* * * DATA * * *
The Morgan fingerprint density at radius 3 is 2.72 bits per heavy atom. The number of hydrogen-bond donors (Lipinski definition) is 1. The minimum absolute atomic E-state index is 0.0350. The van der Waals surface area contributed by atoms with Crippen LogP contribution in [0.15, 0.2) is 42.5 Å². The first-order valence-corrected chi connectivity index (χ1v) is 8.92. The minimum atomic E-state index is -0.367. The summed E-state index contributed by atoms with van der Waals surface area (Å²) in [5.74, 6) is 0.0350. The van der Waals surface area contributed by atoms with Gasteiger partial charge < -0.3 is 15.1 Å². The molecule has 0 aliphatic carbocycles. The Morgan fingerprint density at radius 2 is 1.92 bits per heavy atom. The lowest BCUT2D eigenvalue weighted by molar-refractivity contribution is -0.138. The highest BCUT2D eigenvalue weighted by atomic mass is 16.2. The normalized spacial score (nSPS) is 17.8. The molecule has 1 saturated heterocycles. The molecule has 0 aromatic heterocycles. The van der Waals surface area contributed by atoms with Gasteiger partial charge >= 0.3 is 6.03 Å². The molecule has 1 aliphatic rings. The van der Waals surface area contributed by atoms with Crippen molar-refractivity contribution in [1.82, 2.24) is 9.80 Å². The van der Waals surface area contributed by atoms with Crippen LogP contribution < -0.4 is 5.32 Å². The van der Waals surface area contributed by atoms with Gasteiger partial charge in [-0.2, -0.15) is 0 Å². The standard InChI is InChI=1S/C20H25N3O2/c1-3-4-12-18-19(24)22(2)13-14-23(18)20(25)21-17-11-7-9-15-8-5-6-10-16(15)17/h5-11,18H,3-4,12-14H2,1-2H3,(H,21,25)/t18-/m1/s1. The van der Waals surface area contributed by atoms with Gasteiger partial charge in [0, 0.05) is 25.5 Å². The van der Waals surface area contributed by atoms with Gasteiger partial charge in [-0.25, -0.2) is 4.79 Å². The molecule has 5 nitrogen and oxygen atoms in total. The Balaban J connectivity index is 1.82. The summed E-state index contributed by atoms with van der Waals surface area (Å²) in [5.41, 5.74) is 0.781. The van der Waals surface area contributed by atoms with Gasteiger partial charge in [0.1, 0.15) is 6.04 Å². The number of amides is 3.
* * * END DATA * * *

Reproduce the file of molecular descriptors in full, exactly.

The Morgan fingerprint density at radius 3 is 2.72 bits per heavy atom. The number of hydrogen-bond donors (Lipinski definition) is 1. The minimum absolute atomic E-state index is 0.0350. The van der Waals surface area contributed by atoms with Crippen LogP contribution in [0.15, 0.2) is 42.5 Å². The first-order valence-corrected chi connectivity index (χ1v) is 8.92. The minimum atomic E-state index is -0.367. The summed E-state index contributed by atoms with van der Waals surface area (Å²) in [5.74, 6) is 0.0350. The van der Waals surface area contributed by atoms with Gasteiger partial charge < -0.3 is 15.1 Å². The molecule has 0 aliphatic carbocycles. The Morgan fingerprint density at radius 2 is 1.92 bits per heavy atom. The lowest BCUT2D eigenvalue weighted by molar-refractivity contribution is -0.138. The highest BCUT2D eigenvalue weighted by atomic mass is 16.2. The normalized spacial score (nSPS) is 17.8. The molecule has 1 saturated heterocycles. The molecule has 0 aromatic heterocycles. The van der Waals surface area contributed by atoms with Gasteiger partial charge >= 0.3 is 6.03 Å². The molecule has 1 aliphatic rings. The van der Waals surface area contributed by atoms with Crippen molar-refractivity contribution in [1.82, 2.24) is 9.80 Å². The van der Waals surface area contributed by atoms with Crippen LogP contribution < -0.4 is 5.32 Å². The van der Waals surface area contributed by atoms with Gasteiger partial charge in [-0.2, -0.15) is 0 Å². The standard InChI is InChI=1S/C20H25N3O2/c1-3-4-12-18-19(24)22(2)13-14-23(18)20(25)21-17-11-7-9-15-8-5-6-10-16(15)17/h5-11,18H,3-4,12-14H2,1-2H3,(H,21,25)/t18-/m1/s1. The van der Waals surface area contributed by atoms with Gasteiger partial charge in [0, 0.05) is 25.5 Å². The van der Waals surface area contributed by atoms with Gasteiger partial charge in [-0.25, -0.2) is 4.79 Å². The molecule has 5 nitrogen and oxygen atoms in total. The Balaban J connectivity index is 1.82. The summed E-state index contributed by atoms with van der Waals surface area (Å²) in [5.41, 5.74) is 0.781. The van der Waals surface area contributed by atoms with Gasteiger partial charge in [0.1, 0.15) is 6.04 Å². The number of amides is 3.